Round two: 2x1 1/8" Channel vs 2x2 14 gauge Square....................

Round three: 3x1.5 14 gauge Rectangular vs 3x1.5 Channel...............


Round one winner? 3x1.5 14 gauge Rectangular
round two winner? 2x2 14 gauge Square
round three winner? 3x1.5 Channel

then best to worst in your opinion!!

Winners based on the resistance to bending. I assume that the 3x1.5 channel you are referring to is C3x5 structural channel. I used C3x4.1 on the two side rails of my utility/teardrop trailer and it can easily haul a 2000 lb load with the current springs and the frame is certainly strong enough for 3500 lbs with a change in springs. If you can get 3 x 1.5 x 14 guage hollow rectangular section it would be a great choice. That isn't available near me that I know of and I was building a multi-use trailer so a bit heavier frame was the penalty to be paid.

3x1.5 14 gauge Rectangular, Ixx=.7998 in4
2x2 14 gauge Square, Ixx=0.3703 in4
The 3x1.5 rectangular will give you more than double the bending strength.
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Re: Rectangular Vs Square Vs Channel....Amazing picture incl

Postby OP827 » Mon Feb 01, 2016 6:16 pm

I saw that BPW makes the probably the lightest trailer frames, which I think were engineered to be lighter. To make the lightest possible frame, an I-beam or C-channel beam structure would be most weight effective. There are some videos on youtube, bailey trailers using the bpw frames for example. I do not think you'll see such frames in N.America much.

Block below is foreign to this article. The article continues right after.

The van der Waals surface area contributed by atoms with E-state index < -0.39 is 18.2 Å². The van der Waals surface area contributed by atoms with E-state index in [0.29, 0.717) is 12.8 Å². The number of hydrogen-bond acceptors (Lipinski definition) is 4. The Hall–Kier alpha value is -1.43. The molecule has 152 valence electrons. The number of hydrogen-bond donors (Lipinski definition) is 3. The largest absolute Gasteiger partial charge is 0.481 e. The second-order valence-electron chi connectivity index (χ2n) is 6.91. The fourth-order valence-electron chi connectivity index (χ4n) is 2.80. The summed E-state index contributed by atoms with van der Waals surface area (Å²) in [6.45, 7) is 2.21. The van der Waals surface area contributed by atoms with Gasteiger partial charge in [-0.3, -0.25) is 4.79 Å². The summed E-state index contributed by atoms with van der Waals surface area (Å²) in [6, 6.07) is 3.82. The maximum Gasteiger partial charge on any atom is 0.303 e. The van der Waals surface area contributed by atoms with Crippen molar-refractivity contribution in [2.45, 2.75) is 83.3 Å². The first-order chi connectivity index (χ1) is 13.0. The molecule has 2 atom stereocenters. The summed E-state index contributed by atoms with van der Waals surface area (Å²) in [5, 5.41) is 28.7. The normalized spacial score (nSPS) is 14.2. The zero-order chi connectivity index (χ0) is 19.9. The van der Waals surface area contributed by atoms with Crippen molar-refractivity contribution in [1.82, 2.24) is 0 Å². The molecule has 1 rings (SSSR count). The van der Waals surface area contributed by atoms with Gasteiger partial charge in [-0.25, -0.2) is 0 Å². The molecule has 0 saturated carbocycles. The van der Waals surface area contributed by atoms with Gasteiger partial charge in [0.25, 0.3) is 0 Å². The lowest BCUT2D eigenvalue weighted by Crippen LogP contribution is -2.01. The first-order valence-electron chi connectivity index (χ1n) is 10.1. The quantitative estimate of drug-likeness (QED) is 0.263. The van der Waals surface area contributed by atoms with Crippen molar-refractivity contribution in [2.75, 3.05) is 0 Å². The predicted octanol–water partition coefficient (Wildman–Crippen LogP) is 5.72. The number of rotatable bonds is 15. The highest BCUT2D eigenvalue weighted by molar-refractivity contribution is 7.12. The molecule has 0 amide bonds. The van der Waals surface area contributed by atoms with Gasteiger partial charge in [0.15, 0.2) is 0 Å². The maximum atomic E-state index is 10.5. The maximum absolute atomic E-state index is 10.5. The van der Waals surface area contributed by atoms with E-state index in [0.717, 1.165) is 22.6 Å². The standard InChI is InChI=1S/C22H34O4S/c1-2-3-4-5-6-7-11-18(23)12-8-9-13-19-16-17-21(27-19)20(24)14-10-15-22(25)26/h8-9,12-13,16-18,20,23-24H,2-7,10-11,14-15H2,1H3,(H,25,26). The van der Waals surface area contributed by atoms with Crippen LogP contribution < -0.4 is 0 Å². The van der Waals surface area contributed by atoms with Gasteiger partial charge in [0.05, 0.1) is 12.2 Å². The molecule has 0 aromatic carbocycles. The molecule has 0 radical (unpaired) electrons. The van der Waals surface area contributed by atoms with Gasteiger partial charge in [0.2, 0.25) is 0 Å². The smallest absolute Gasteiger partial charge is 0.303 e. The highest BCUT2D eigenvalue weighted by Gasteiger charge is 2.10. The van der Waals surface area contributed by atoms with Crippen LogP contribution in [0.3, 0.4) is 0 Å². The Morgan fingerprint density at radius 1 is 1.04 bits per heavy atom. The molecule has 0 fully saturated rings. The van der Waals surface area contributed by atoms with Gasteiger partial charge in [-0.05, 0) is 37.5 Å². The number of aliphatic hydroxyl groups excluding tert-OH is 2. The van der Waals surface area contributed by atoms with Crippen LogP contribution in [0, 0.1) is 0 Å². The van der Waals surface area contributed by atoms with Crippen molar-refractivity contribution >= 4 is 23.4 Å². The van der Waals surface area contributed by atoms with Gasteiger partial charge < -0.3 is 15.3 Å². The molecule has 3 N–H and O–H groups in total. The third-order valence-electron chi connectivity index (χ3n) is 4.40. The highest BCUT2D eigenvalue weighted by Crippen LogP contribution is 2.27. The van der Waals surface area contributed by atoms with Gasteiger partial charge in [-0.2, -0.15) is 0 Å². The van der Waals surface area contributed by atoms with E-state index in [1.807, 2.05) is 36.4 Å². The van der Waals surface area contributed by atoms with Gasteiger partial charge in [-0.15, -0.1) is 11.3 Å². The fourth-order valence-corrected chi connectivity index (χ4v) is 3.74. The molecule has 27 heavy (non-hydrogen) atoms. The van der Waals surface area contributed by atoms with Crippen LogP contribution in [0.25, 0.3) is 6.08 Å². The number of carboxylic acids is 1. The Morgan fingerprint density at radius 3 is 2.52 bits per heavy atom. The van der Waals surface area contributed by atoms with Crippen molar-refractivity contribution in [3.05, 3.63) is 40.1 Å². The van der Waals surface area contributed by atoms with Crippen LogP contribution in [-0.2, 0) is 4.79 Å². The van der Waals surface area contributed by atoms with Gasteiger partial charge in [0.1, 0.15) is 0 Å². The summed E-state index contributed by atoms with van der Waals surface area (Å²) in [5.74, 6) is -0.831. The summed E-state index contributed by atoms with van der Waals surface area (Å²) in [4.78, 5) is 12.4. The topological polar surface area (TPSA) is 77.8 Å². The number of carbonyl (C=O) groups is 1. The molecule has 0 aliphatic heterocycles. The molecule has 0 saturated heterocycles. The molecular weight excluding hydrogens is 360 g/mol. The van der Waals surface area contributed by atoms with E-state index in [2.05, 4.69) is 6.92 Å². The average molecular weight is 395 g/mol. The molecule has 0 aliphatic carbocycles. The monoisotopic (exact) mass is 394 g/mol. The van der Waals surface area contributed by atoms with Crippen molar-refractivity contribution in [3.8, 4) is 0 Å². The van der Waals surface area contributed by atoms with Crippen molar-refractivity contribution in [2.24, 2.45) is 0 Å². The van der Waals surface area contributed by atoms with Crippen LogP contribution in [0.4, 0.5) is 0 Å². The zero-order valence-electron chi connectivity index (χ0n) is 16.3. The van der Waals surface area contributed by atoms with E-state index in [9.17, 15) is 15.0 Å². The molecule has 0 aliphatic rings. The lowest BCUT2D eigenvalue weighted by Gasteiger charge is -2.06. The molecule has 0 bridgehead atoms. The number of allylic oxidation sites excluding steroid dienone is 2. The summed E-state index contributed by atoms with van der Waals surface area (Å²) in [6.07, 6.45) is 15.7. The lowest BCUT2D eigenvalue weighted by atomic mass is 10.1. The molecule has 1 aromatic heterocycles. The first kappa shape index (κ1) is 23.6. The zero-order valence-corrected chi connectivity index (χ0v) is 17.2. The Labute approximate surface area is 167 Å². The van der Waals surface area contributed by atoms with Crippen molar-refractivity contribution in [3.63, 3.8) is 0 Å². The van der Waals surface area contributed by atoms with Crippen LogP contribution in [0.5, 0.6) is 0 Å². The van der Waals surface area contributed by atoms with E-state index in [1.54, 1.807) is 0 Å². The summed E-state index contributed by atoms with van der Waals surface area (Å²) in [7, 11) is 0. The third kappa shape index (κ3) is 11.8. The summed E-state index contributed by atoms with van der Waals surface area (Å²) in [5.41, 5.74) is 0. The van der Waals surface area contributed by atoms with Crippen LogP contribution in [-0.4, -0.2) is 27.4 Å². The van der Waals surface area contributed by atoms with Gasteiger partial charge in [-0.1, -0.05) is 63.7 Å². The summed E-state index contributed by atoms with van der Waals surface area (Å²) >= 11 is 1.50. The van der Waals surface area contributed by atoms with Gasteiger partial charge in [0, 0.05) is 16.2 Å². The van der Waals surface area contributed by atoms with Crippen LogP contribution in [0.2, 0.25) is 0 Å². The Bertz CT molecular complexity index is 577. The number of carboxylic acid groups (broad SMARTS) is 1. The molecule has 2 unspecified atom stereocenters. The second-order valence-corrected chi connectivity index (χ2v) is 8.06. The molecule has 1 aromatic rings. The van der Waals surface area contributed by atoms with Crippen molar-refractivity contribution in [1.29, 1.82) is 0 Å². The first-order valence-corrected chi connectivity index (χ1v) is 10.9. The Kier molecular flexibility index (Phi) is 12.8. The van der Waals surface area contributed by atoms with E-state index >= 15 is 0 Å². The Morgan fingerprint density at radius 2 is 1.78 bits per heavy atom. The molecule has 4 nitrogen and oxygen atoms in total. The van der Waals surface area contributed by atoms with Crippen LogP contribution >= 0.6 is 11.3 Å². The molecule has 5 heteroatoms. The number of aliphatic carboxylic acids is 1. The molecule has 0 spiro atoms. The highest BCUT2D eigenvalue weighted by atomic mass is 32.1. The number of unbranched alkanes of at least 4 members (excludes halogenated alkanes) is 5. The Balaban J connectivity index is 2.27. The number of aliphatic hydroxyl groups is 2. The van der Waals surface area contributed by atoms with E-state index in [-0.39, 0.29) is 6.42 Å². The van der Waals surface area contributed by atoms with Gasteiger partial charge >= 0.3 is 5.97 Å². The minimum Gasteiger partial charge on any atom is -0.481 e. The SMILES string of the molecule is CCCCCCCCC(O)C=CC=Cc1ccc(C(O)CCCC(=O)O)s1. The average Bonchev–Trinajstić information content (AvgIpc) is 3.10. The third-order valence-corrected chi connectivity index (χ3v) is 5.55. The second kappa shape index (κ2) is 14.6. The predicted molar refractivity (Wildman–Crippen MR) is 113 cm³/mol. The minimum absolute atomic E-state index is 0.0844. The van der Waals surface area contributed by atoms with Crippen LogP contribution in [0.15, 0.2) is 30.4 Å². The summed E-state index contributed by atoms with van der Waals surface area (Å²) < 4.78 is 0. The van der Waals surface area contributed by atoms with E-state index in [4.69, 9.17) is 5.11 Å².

My foldable foam trailer build: http://www.tnttt.com/viewtopic.php?f=50&t=61344
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Re: Rectangular Vs Square Vs Channel....Amazing picture incl

Postby Davagio » Mon Feb 01, 2016 9:30 pm

yrock87 wrote:The two 5x5 squares are made of 2x2 at .092 thickness (13 Guage?) and it was plenty strong when the trailer was driven across the state. There is zero flex on the frame when two adults stand or hop on the corners.


That is a strange thickness, but then again maybe most metal is plus or minus a gauge depending where it was made?? Glad that yours is working out so good brother!
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Re: Rectangular Vs Square Vs Channel....Amazing picture incl

Postby Davagio » Mon Feb 01, 2016 9:49 pm

drhill wrote:
I assume that the 3x1.5 channel you are referring to is C3x5 structural channel..


Actually im not sure what it is but here is the link http://www.wheelermetals.com/catalog/products/details/17639/3-x-3-5-number-channel